Editor’s note: The opinions expressed here are those of the authors. View more opinion on ScoonTV.
Single motherhood has found attention across the globe, especially in western countries. It is estimated that there are 11 million single-parent families in the US, with 80% of them led by single mothers. Worse still, about 12.7 million children are raised in homes without fathers. In the EU, 7.8 million households with children consist of single parents. It accounts for 4% of total households and 14% of households with children.
Little attention has been put on this in Africa. Only a few countries have had something to say in sub-Saharan Africa about single motherhood and the challenges it brings and will bring as it continues to rise. Some African countries that have been vocal about it include South Africa, Kenya, and Uganda.
Single motherhood did not come out of nowhere. Several causes have been blamed for the rise in single motherhood, going back to colonialism. During colonialism, it is claimed that many African men would leave their families to find work in other, more developed towns. Once there, they would send their incomes back home and would not have enough to spend on journeys back. Therefore, this led them to find women in the cities where they were. They often did not stay in long-term relationships with these women. Besides leaving their families with one parent, they would leave these new women as single parents.
Another historical event blamed for single motherhood is apartheid in South Africa. Under the homeland system, blacks were settled in separate establishments from whites. Because the areas where they lived lacked employment, the men would leave home to find work in the metropolitan cities and mining areas. They often did not return, leaving many families with single mothers. But this line of argument has been argued to be false because the rate of single motherhood in South Africa has grown even after apartheid ended.
So, what are some of the current reasons behind this growing issue?
There are a couple of factors blamed for the rise in single motherhood in Africa. Domestic violence is one of the reasons. Women are leaving their husbands to avoid being beaten, injured, or killed. Strongly related to domestic violence is husbands neglecting their responsibility of caring for their families. Many African men have neglected providing for their families, instead turning to alcohol, leaving them to fend for themselves.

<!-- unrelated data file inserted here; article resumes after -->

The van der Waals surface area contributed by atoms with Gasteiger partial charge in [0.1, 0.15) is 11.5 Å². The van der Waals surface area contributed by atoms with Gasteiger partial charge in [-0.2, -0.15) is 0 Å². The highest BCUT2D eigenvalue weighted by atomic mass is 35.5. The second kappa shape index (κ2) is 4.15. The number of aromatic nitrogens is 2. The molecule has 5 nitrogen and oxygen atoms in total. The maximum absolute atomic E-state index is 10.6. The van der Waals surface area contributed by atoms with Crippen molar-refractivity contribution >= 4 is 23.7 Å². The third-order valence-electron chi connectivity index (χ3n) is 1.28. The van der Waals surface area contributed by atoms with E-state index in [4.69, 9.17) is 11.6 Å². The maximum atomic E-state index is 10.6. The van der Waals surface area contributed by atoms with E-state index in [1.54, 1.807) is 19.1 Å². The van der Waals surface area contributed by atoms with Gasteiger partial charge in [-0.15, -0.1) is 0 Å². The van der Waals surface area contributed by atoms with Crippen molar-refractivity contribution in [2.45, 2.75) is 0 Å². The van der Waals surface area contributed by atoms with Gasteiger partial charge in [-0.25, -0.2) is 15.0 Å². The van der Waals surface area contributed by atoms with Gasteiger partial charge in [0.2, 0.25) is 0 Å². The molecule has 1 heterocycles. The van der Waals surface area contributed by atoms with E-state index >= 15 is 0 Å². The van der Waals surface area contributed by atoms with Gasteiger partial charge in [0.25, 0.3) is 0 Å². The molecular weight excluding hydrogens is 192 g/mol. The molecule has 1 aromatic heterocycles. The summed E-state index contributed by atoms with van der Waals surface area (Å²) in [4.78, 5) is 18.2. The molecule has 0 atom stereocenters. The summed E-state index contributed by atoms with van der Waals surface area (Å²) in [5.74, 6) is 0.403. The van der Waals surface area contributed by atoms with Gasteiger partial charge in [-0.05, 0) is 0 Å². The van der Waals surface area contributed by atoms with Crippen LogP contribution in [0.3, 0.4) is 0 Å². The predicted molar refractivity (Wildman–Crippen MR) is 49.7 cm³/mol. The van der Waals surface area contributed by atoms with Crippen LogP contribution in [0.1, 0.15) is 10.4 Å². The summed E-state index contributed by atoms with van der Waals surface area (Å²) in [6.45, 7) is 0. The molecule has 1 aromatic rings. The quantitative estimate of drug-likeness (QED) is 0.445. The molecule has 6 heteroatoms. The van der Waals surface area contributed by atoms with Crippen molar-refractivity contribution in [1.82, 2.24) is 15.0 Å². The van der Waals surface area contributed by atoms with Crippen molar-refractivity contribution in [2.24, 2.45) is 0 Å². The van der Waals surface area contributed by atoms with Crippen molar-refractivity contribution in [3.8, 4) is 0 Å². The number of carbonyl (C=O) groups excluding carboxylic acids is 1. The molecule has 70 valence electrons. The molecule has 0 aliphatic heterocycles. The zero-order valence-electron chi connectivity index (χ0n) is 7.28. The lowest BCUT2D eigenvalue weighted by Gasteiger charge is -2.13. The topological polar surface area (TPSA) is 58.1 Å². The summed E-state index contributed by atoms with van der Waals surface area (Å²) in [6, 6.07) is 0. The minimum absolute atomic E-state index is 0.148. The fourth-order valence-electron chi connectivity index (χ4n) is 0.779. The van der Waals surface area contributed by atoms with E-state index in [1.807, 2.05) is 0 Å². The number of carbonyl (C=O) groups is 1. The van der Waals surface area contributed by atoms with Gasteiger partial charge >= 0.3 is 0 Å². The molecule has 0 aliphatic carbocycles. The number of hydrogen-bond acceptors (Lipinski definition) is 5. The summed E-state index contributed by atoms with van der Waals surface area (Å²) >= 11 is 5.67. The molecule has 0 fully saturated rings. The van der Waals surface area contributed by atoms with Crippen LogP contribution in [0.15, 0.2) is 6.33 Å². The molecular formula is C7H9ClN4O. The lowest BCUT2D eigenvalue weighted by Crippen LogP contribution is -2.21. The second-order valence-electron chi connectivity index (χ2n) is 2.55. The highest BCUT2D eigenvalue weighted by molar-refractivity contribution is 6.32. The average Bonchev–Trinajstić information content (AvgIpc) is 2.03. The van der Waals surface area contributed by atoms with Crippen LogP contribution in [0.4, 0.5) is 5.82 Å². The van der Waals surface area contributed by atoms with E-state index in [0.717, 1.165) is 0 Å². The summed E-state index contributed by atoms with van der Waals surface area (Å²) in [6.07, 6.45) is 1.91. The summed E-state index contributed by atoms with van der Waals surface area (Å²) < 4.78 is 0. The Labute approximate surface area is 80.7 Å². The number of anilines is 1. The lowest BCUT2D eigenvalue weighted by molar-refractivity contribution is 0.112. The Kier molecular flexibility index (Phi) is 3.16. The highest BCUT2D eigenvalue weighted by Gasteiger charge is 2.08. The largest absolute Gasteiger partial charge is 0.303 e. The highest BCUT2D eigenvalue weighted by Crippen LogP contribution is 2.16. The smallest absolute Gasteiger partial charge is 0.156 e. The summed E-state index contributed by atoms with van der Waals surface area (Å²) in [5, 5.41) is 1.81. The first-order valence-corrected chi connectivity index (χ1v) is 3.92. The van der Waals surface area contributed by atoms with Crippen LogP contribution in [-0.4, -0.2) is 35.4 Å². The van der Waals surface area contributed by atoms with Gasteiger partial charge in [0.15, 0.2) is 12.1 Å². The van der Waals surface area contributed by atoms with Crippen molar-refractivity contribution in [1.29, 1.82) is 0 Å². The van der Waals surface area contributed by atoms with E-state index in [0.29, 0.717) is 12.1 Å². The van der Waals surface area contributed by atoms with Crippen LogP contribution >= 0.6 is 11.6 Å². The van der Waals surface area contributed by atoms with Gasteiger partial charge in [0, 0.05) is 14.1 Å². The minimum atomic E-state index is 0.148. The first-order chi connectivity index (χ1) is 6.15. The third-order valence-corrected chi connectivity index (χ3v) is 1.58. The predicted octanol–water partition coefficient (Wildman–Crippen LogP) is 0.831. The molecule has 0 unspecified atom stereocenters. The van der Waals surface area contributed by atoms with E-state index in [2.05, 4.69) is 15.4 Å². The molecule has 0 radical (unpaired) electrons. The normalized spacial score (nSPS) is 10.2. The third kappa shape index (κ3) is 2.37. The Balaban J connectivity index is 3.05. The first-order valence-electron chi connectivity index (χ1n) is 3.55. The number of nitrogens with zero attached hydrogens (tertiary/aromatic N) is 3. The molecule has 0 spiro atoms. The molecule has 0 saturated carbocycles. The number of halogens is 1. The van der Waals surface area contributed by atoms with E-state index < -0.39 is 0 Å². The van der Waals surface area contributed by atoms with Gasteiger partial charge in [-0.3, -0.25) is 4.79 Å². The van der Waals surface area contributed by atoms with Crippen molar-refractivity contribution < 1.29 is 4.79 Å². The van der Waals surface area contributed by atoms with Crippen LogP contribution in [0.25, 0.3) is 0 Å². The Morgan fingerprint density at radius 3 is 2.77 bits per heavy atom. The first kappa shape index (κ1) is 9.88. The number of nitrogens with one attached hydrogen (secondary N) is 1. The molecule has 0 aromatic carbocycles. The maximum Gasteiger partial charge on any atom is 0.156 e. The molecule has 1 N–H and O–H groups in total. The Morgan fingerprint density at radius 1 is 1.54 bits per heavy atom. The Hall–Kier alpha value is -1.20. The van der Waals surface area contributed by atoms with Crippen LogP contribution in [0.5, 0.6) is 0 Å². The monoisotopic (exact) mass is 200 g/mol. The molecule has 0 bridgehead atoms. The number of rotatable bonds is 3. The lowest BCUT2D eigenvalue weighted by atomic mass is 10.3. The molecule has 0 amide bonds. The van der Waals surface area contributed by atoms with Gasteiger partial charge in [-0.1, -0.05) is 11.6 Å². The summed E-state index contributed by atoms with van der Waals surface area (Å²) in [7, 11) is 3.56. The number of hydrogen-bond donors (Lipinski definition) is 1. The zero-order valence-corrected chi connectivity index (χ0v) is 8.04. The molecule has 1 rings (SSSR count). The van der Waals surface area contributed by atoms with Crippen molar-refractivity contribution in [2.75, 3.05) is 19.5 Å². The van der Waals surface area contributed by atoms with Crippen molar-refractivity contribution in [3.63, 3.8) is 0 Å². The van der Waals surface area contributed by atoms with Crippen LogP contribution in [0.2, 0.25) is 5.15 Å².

Additionally, there is social decadence that has contributed to the rise of single motherhood. While in the past, sex and children outside wedlock were looked down upon in African society, current times celebrate single parenthood by labeling single mothers as “independent and strong.”
Culturally, men are being hindered by traditional marriage customs. The chief culprit is lobola or bride price which has become too expensive for most young men to afford. Due to their incapability to meet some of the exorbitant money requests by families, many men have resorted to waiting out marriage.
Another surprising challenge is the increase in educated women. Women tend to marry men who are doing better than them. But with the increase in women with degrees and better-paying jobs, it has become difficult for women to settle. On the other hand, some men are intimidated by educated women which makes it more complicated.
Single motherhood would not be concerning if it had no negative societal implications. In the long and short run, the children suffer the most. Single-mother households have double the poverty rate of two-parent households from only having one income source. South African women also earn 28% less than men. The effect on children from single-mother households is that they are three times more likely than children from two-parent households to end up in poverty.
Besides poverty, children from single-motherhood households have challenges adjusting to society. For example, boys without a father figure are more aggressive and have other hyper-masculine behaviors. These lead to unhealthy relationships, an affinity for crime, and addictions. Without available fathers, girls are likely to engage in high-risk sexual behaviors, unwanted pregnancies, and end up in unhealthy relationships that may include abusive partners.
Where is this heading? In Kenya, it is predicted that 60% of Kenyan women are likely to be single by the time they are 45 years old. In South Africa, 60% of SA children have an absent father, and 40% of mothers are single parents.
Governments such as South Africa have put in place the “National Development Plan: Vision 2030” geared toward investments in education, health services, public transport, housing, and social security. Additionally, they will have welfare policies specifically directed toward assisting women and children.
While such government programs can assist to create better financial and living conditions for single mothers and children, the root of the issue is the disentanglement of the family unit. There is a need to go back to African roots where men were responsible for their families and women were concerned about raising children in a family unit. More responsible African men and women, whichever way that comes, is what Africa needs to reverse this crisis.
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